TIP Report Underscores Need for More Resources, Accountability to Combat Human Trafficking

Washington, D.C. – Human Rights First today said that the State Department’s decision to improve the ranking of Malaysia in the 2015 Trafficking in Persons (TIP) Report undermines the report’s effectiveness in holding foreign governments accountable for improving their efforts to combat human trafficking. The organization also notes that the 2015 report highlights the need for the U.S. government to increase resources focused on securing more investigations and prosecutions of the criminals perpetrating this horrific crime. The 2015 TIP report was released this morning and is meant to provide an assessment of global efforts to combat human trafficking.

“Giving in to political pressure to upgrade Malaysia’s TIP Report ranking was a bad move,” said Human Rights First’s Annick Febrey. “Being lenient with U.S. allies and trade partners when they are failing to meet minimum standards to fight modern slavery undermines the credibility of the TIP report’s rankings and will negatively impact the ability of the U.S. government to use the report as an effective diplomatic tool.”

The TIP Report issues a ranking of Tier 1, Tier 2, Tier 2 Watch List,  or Tier 3 for each country. Malaysia was given a Tier 2 Watch List ranking this year, an upgrade from the Tier 3 ranking that the country received in 2014. The 2015 TIP Report failed to provide substantial evidence that Malaysia had improved its efforts to combat human trafficking since 2014, when the country exhibited a rapidly declining rate of investigations, prosecutions, and convictions.

Malaysia is the United States’ 20th largest trade partner and 17th largest supplier of imported goods. In 2013 the United States imported $14.8 billion worth of electronics and $1.1 billion worth of palm oil from Malaysia, both of which are products on the U.S. Department of Labor’s (DOL) List of Goods Produced by Child Labor and Forced Labor.

This is not the first instance of countries with strong diplomatic ties to the United States being ranked leniently by the TIP Report. India, the 11th largest U.S. trade partner, was prematurely upgraded in 2011 to a Tier 2 ranking signifying that the country is making significant efforts to meet the minimum standards to eliminate trafficking. India has is estimated to be home to a significant portion of the world’s slaves.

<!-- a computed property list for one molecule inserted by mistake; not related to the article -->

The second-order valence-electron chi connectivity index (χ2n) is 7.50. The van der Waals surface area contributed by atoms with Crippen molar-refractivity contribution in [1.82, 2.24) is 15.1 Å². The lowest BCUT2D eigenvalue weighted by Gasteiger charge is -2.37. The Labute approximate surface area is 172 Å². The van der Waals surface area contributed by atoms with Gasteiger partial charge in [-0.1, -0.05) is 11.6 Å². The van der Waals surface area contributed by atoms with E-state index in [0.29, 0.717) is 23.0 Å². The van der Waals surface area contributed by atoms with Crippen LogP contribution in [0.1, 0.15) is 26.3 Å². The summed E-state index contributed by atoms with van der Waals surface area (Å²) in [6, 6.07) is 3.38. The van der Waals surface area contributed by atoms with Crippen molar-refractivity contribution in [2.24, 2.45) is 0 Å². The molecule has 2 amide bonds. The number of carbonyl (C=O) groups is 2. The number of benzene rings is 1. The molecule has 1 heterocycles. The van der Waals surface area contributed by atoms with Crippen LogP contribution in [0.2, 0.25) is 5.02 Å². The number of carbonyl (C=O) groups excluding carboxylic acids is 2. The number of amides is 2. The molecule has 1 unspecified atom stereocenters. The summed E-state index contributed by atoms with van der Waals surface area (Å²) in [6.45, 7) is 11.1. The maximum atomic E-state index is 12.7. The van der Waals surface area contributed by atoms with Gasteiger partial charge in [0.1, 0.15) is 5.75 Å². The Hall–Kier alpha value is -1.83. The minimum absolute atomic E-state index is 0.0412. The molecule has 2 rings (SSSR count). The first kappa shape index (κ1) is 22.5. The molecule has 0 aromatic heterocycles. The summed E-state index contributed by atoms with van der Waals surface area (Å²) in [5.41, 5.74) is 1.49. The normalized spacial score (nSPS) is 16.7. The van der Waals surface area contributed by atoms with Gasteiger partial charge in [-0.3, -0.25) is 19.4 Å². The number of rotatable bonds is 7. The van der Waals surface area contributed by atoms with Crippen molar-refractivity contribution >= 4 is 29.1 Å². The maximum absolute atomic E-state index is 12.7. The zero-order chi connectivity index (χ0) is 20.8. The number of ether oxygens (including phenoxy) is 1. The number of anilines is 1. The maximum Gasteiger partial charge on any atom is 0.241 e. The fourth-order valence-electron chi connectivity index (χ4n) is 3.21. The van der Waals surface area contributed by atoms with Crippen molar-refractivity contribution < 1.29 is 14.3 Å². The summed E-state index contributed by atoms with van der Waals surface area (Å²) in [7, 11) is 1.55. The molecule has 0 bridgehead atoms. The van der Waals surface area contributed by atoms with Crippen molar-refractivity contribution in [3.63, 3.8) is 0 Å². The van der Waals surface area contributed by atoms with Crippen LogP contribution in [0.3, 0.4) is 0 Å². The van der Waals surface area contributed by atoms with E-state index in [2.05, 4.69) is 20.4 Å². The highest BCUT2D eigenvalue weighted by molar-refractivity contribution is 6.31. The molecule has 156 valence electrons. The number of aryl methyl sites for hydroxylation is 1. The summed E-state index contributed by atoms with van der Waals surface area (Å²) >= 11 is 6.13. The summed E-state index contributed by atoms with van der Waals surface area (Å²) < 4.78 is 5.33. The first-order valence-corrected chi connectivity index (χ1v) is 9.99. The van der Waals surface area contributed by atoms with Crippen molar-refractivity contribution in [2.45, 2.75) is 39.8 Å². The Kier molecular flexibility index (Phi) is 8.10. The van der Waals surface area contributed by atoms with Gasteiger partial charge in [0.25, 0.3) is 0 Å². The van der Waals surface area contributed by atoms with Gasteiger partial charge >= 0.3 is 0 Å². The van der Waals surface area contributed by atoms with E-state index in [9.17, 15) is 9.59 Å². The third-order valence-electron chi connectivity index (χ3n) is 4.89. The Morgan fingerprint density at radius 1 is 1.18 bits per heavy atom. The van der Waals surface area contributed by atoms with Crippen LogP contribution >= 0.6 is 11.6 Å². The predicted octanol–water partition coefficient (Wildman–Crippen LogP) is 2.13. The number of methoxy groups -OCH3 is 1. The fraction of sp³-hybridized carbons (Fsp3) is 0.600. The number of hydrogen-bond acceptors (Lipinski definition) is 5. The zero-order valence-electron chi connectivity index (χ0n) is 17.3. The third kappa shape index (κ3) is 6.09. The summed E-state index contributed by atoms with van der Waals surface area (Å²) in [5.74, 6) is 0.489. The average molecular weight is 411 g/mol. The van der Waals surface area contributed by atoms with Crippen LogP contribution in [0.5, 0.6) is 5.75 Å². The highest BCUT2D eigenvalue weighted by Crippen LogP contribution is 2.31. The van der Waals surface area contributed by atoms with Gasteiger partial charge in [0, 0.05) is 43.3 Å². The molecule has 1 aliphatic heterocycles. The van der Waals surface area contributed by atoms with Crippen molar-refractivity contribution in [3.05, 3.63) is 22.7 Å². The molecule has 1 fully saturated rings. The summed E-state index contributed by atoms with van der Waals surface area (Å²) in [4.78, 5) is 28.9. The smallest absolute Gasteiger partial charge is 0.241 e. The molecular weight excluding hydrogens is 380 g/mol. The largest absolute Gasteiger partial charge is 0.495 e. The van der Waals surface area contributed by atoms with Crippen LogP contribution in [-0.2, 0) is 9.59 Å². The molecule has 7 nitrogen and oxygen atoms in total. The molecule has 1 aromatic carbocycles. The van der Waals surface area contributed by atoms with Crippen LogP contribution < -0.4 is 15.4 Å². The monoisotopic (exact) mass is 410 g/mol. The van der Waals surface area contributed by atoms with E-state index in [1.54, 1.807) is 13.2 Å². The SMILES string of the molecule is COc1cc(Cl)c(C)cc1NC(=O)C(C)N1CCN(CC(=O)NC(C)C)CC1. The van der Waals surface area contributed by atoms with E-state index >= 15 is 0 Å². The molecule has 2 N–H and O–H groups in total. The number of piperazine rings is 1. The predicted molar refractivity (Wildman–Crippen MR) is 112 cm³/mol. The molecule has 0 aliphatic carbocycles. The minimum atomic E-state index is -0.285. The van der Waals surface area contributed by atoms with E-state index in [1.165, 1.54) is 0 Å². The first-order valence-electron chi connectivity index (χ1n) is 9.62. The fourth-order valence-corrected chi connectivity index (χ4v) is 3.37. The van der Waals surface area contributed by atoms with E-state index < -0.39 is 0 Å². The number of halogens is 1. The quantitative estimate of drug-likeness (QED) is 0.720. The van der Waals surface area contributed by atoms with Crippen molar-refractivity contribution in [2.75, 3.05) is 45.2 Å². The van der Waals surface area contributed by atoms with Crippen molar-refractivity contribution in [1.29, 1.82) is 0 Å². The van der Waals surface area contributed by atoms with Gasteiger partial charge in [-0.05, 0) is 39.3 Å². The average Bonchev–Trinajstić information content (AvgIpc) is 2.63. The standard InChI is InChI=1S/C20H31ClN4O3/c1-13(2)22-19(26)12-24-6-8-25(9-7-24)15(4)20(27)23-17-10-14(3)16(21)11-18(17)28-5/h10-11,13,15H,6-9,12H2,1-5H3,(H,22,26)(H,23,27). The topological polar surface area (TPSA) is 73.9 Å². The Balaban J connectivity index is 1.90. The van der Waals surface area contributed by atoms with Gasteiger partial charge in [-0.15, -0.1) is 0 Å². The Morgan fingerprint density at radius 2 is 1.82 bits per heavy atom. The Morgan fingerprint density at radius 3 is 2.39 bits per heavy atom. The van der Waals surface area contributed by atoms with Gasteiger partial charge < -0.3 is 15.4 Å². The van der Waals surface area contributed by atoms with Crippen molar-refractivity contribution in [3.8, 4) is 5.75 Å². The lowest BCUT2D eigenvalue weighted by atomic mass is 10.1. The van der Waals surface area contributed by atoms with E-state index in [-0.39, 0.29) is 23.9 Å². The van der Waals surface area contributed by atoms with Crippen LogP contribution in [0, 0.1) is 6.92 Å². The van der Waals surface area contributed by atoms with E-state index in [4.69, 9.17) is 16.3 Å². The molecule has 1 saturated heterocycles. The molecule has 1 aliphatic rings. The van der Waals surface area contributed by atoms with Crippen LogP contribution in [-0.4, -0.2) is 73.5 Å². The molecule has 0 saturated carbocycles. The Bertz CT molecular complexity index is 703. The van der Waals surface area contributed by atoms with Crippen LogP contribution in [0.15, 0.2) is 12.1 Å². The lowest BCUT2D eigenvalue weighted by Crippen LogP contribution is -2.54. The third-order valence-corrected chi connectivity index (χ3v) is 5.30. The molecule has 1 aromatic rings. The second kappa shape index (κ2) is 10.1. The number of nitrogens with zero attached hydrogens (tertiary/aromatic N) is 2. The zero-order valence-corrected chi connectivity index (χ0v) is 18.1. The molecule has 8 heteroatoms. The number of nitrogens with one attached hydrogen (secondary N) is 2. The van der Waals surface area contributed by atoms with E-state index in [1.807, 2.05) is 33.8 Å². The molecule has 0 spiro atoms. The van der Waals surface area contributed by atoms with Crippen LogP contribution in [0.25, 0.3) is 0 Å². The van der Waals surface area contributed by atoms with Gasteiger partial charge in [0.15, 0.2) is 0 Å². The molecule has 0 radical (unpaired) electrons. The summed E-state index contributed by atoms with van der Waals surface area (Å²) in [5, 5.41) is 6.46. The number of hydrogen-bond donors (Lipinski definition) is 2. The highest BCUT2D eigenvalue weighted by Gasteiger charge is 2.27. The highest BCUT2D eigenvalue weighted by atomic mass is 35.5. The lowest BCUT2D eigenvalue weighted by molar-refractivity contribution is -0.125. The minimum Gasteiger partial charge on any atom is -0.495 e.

Additionally, the 2015 TIP Report lists the total number of prosecutions for human trafficking in 2014 to be 10,051 worldwide, with only 4,443 convictions. In the United States, the Department of Justice prosecuted only 208 human trafficking cases in 2014, up from 161 in 2013, and 138 in 2012. Of 5,000 visas available annually for trafficking victims in the United States, only 613 were issued in 2014, 848 in 2013, and 674 in 2012.

“The number of prosecutions and convictions of human traffickers is alarmingly low. The U.S. government should take steps to allocate the appropriate resources needed to secure more prosecutions and convictions,” added Febrey.

Human Rights First has recently released an updated blueprint titled, “How to Dismantle the Business of Human Trafficking,” detailing steps the U.S. government should take to eradicate human trafficking by increasing prosecutions, decreasing financial rewards available to traffickers, and increasing resources to combat this crime. Key recommendations include:

  • The U.S. government should ensure that none of its imports include goods manufactured with slave labor.
  • Congress should increase the funding allocated to the DOJ Human Trafficking Prosecution Unit (HTPU) so that it can expand convictions across the United States, thus raising the risks for traffickers and deterring future perpetrators.
  • Congress should increase funding for Enhanced Collaborative Model Task Forces.
  • The United States should define a strategy for effectively enforcing the existing anti-human trafficking regulations in the Federal Acquisition Regulation (FAR) and the Defense Federal Acquisition Regulation Supplement (DFARS)—this strategy must clearly identify how each regulation will be enforced and which offices within agencies are responsible for ensuring compliance.
  • The DOJ should ensure the prosecution of all individuals engaged in human trafficking, from those involved in recruitment of victims to the final stage perpetrator.
  • The DOJ should consistently implement best practices for maximum victim protection.
  • The U.S. government should develop due diligence minimum standards and require businesses to map their supply chains to guarantee that no slave labor and trafficked persons were used in the production of consumer goods.
  • The Department of Treasury should employ financial sanctions to tackle traffickers who rely on its financial markets, either by creating appropriate sanctions regimes or by employing the currently existing ones, such as the Transnational Criminal Organizations Sanctions Regime.
  • The U.S. government should adopt a uniform screening tool for law enforcement personnel to identify victims of human trafficking.
  • Law enforcement and prosecutors should coordinate with the private sector and NGOs to ensure that victims have access to quality legal representation.
  • Law enforcement and prosecutors should continue to develop investigative strategies to allow them to conduct successful prosecutions with additional evidence beyond victim testimony.

Published on July 27, 2015


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